drop out of

drop out of (something)

1. To let someone or something fall or proceed out of something. In this usage, a noun or pronoun can be used between "drop" and "out." Drop the troops out of the plane once you're safely over the compound. Of course the boys got into mischief and started dropping each other's things out the window.
2. To leave an activity or program without finishing it. I'm going back to school because I always regretted dropping out of college.
See also: drop, of, out

drop (someone or something) out of

something and drop someone or something Off to let someone or something fall out of something. She dropped the paper out of the window. Max threatened to drop Lefty out of the open door of the plane. I opened the window and dropped out the caterpillar.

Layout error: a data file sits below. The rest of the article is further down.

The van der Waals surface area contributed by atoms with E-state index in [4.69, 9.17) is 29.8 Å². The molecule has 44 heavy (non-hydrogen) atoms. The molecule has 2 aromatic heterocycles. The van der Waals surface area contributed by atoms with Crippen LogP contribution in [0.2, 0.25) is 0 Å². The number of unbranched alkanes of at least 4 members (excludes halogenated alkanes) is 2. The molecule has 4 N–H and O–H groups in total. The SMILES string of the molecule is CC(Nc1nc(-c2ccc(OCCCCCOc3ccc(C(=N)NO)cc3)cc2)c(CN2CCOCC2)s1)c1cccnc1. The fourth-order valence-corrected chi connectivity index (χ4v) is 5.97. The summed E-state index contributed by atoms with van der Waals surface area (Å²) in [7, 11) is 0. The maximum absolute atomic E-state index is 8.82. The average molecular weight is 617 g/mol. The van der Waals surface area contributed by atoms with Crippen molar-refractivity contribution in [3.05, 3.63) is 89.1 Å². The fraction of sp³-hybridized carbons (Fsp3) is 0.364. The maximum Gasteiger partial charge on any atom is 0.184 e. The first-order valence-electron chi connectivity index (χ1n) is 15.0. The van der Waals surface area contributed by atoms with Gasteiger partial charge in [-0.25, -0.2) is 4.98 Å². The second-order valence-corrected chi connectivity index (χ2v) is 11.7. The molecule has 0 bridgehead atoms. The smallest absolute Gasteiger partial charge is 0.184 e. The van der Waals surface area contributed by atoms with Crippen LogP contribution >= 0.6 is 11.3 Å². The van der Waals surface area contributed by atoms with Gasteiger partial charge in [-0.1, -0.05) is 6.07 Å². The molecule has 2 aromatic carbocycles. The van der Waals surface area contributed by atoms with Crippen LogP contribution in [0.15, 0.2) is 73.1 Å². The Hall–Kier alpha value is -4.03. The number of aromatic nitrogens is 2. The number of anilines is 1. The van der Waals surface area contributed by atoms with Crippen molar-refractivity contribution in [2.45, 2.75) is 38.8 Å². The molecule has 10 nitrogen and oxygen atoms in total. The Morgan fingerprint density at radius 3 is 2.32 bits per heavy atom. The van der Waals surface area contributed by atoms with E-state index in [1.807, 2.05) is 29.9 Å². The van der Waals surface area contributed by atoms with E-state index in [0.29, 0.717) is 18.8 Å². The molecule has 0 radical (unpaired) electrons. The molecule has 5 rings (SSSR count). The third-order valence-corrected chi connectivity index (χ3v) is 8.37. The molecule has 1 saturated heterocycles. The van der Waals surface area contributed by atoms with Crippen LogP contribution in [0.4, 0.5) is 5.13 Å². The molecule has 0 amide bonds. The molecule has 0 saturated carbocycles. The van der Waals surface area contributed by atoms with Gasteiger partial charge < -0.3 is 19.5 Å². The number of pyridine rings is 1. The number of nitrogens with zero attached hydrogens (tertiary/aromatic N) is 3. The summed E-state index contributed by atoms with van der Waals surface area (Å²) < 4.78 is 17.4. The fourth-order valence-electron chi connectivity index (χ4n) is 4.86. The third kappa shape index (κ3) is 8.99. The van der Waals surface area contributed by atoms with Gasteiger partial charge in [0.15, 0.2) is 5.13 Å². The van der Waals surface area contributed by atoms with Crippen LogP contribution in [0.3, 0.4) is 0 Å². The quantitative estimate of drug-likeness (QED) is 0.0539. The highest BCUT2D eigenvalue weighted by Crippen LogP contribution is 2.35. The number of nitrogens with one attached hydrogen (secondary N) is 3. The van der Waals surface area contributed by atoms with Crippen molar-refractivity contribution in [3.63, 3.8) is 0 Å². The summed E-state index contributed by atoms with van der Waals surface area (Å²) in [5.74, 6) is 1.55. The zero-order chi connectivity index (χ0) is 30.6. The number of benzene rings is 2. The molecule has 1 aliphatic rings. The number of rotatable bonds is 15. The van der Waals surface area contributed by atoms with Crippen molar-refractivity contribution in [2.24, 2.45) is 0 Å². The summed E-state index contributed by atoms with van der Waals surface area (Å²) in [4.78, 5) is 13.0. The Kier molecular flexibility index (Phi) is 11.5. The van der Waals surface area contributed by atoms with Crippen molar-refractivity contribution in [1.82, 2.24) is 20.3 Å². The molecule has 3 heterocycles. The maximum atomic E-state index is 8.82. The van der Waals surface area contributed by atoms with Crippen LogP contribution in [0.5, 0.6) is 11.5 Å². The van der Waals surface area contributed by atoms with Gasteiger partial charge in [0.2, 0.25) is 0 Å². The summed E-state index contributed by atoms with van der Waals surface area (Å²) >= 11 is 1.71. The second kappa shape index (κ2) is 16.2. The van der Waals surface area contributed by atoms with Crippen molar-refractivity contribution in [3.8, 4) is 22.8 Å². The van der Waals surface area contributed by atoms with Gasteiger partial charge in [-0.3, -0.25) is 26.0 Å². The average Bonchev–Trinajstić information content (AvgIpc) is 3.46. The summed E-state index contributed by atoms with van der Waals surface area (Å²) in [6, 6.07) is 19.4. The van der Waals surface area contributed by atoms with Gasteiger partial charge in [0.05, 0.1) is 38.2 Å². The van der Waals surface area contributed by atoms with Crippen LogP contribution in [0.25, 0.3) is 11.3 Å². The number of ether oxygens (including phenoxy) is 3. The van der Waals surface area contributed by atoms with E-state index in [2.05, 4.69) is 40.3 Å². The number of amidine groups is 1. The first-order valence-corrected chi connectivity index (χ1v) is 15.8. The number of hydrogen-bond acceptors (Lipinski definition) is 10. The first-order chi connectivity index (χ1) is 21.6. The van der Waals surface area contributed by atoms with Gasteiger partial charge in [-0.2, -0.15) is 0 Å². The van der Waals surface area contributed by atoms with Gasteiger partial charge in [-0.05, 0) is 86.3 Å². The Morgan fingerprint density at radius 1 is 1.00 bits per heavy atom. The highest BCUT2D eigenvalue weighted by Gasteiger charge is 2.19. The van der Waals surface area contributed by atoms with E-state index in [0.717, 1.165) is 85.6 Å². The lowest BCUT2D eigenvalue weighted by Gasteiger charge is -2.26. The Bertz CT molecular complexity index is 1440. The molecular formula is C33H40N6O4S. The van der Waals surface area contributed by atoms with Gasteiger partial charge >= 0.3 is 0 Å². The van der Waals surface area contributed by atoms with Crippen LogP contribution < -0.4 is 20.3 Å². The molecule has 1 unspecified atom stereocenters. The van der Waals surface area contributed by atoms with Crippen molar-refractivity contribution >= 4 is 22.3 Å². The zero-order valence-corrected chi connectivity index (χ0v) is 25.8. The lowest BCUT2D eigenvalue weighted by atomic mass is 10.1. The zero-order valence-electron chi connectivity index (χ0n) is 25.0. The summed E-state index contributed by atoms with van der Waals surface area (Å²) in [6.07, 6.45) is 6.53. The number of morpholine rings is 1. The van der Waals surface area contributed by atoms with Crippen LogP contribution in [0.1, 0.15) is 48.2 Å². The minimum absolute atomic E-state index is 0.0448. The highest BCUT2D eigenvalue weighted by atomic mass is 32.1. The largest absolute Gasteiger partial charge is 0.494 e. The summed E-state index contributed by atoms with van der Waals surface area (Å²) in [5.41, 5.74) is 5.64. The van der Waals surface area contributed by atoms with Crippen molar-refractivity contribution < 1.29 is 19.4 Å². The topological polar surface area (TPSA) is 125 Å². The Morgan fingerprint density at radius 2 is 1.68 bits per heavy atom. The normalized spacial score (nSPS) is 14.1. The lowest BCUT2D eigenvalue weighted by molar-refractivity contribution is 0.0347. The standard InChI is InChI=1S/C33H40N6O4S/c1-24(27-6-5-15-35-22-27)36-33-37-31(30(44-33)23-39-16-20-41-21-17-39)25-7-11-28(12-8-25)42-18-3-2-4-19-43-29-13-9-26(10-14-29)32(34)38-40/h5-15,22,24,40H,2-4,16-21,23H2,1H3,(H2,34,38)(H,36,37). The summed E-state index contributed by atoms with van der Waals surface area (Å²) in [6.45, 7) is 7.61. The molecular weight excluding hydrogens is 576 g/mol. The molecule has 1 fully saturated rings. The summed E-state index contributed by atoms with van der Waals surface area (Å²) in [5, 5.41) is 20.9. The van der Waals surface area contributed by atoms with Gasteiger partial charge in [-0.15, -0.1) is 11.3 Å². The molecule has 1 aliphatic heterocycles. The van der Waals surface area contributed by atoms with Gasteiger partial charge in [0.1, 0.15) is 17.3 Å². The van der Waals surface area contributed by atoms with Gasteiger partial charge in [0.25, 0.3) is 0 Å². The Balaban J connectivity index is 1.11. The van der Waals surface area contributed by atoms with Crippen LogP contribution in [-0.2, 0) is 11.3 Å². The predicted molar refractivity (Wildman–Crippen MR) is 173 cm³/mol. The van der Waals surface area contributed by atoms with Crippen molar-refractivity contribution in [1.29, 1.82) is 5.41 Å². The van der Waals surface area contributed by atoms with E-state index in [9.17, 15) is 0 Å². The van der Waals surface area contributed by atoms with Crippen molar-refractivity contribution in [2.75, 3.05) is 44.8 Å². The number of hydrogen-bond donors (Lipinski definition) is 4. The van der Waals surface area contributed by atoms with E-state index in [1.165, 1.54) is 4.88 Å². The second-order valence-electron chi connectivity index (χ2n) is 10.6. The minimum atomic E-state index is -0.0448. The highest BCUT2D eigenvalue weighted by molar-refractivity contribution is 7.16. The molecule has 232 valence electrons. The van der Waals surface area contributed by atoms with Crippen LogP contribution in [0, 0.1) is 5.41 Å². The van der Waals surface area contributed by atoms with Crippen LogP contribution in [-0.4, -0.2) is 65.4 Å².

See also: drop, of, out
References in classic literature ?
She tried to fling herself below the wheels of the first carriage as it reached her; but the red bag which she tried to drop out of her hand delayed her, and she was too late; she missed the moment.
Many young girls drop out of school to get married due to poverty.
The report also indicates that the main reasons that prompt students to drop out of school is truancy (36.
I strongly suspect this will evolve into just another avenue to encourage a few students to drop out of school.
If this makes sure they don't drop out of the system it has to be good thing.
HALF those who drop out of school aged 16 regret their decision to quit education for good, a poll found yesterday.
There is a significant proportion of patients who drop out of antihypertensive therapy prematurely.
Daring also noted that first-time ninth-grade students who drop out of school but return a year later are still counted as statistics in their original class.